Great Apes Survival Partnership (GRASP) ambassador Dr. Jane Goodall said that the “indomitable human spirit” gave her reason for hope, but warned that mankind’s greed still threatens that natural world in a rare Kenyan lecture appearance at the National Museums of Kenya on January 26.
A sell-out crowd filled the museum’s Main Gallery to hear Goodall, who has studied chimpanzees in Tanzania for more than 50 years, but increasingly speaks on issues of global significance.
Goodall’s “Reason for Hope” lecture – taken from her 1998 book of the same name – referenced both the compassionate and caring side of chimpanzees, but also their dark and violent side. “In the end, we must admit they are very much like us,” she said.
The lecture was organized by GRASP, in partnership with the Jane Goodall Institute (JGI) – Kenya, the National Museums of Kenya, the Kenya Museum Society, and JGI’s Roots and Shoots.
Goodall recounted her own struggle to find acceptance and gain credibility among scientists when first studying chimpanzees, but urged those in attendance to “find your passion and follow your dreams.” Because she didn’t even possess a university degree when archaeologist Louis Leakey asked her to travel to Africa and study great apes, he fast-tracked her studies and had her work instead on a PhD.
Goodall spoke out against the rampant poaching and illegal trade that is devastating the world’s elephant and rhinoceros populations, and said that mankind’s “insatiable desire” for palm oil was literally destroying the great apes’ forest homes. She called for greater reliance on sustainable energy sources, such as solar power.Goodall is considered among the world’s foremost experts on primate behavior, culture, communication and conservation. She has written or co-authored 24 books, including the best-selling In the Shadow of Man (1971), and is profiled in the feature documentary film, “Jane’s Journey.”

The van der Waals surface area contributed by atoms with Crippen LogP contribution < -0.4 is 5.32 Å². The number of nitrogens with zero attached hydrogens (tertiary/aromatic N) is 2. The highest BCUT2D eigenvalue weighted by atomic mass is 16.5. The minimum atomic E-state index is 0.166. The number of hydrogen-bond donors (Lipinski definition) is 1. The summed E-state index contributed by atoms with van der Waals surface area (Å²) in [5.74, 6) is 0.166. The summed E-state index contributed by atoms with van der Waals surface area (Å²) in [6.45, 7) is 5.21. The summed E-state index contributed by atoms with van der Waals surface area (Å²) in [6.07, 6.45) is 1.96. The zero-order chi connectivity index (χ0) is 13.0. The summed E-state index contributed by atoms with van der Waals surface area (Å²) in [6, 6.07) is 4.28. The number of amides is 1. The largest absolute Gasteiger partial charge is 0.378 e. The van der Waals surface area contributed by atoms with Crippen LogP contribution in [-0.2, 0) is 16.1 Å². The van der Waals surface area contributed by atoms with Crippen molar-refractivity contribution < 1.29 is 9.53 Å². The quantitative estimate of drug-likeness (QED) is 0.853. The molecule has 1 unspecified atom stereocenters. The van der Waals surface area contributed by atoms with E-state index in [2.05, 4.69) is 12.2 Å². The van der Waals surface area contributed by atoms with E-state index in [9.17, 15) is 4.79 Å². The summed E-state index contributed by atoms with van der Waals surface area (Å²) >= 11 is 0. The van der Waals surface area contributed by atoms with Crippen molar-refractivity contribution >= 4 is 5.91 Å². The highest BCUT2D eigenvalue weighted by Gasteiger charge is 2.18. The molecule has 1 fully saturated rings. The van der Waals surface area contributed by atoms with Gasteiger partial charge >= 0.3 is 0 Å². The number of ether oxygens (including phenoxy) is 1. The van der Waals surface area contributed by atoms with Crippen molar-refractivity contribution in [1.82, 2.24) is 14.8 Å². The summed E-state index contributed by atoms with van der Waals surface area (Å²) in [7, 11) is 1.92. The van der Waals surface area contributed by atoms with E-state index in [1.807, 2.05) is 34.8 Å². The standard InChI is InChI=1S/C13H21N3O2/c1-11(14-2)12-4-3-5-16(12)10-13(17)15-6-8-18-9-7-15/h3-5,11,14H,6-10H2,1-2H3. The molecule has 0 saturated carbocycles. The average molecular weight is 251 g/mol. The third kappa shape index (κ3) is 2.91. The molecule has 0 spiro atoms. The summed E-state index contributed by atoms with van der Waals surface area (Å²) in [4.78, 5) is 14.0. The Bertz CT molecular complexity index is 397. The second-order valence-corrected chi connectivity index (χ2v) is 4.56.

Goodall is a United Nations Messenger of Peace has received numerous honors for her work. , She was named Dame Commander of the Order of the British Empire in 2004, and has been given the French Legion of Honor, Japan’s Kyoto Prize, the Gandhi-King Award for Nonviolence, and Spain’s Prince of Asturias Award, among others.
GRASP is a unique alliance of nations, research institutions, U.N. agencies, conservation organizations and private supporters committed to the protection of great apes and their habitat in Africa and Asia.
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© 2012 Great Apes Survival Partnership